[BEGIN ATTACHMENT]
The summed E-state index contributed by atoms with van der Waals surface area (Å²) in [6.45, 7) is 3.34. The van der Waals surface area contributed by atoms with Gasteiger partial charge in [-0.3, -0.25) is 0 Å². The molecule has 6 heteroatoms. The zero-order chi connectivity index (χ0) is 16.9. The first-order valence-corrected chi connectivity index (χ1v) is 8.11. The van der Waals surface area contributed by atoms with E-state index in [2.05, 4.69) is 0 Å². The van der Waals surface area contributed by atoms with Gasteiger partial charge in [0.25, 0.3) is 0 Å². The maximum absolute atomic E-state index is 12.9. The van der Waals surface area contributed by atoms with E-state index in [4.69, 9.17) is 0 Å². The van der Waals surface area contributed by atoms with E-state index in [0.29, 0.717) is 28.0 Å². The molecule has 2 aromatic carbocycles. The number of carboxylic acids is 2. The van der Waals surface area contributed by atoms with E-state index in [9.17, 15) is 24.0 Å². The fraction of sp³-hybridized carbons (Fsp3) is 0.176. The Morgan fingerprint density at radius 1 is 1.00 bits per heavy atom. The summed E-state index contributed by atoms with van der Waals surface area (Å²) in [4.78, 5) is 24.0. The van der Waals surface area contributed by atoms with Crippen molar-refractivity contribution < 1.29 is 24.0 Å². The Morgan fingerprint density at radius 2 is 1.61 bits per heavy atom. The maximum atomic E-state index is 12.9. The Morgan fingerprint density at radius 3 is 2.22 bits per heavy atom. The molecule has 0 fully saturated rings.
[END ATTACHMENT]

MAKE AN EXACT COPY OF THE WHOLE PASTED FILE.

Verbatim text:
The summed E-state index contributed by atoms with van der Waals surface area (Å²) in [6.45, 7) is 3.34. The van der Waals surface area contributed by atoms with Gasteiger partial charge in [-0.3, -0.25) is 0 Å². The molecule has 6 heteroatoms. The zero-order chi connectivity index (χ0) is 16.9. The first-order valence-corrected chi connectivity index (χ1v) is 8.11. The van der Waals surface area contributed by atoms with E-state index in [2.05, 4.69) is 0 Å². The van der Waals surface area contributed by atoms with Gasteiger partial charge in [0.25, 0.3) is 0 Å². The maximum absolute atomic E-state index is 12.9. The van der Waals surface area contributed by atoms with E-state index in [4.69, 9.17) is 0 Å². The van der Waals surface area contributed by atoms with E-state index in [0.29, 0.717) is 28.0 Å². The molecule has 2 aromatic carbocycles. The number of carboxylic acids is 2. The van der Waals surface area contributed by atoms with E-state index in [9.17, 15) is 24.0 Å². The fraction of sp³-hybridized carbons (Fsp3) is 0.176. The Morgan fingerprint density at radius 1 is 1.00 bits per heavy atom. The summed E-state index contributed by atoms with van der Waals surface area (Å²) in [4.78, 5) is 24.0. The van der Waals surface area contributed by atoms with Crippen molar-refractivity contribution < 1.29 is 24.0 Å². The Morgan fingerprint density at radius 2 is 1.61 bits per heavy atom. The maximum atomic E-state index is 12.9. The Morgan fingerprint density at radius 3 is 2.22 bits per heavy atom. The molecule has 0 fully saturated rings.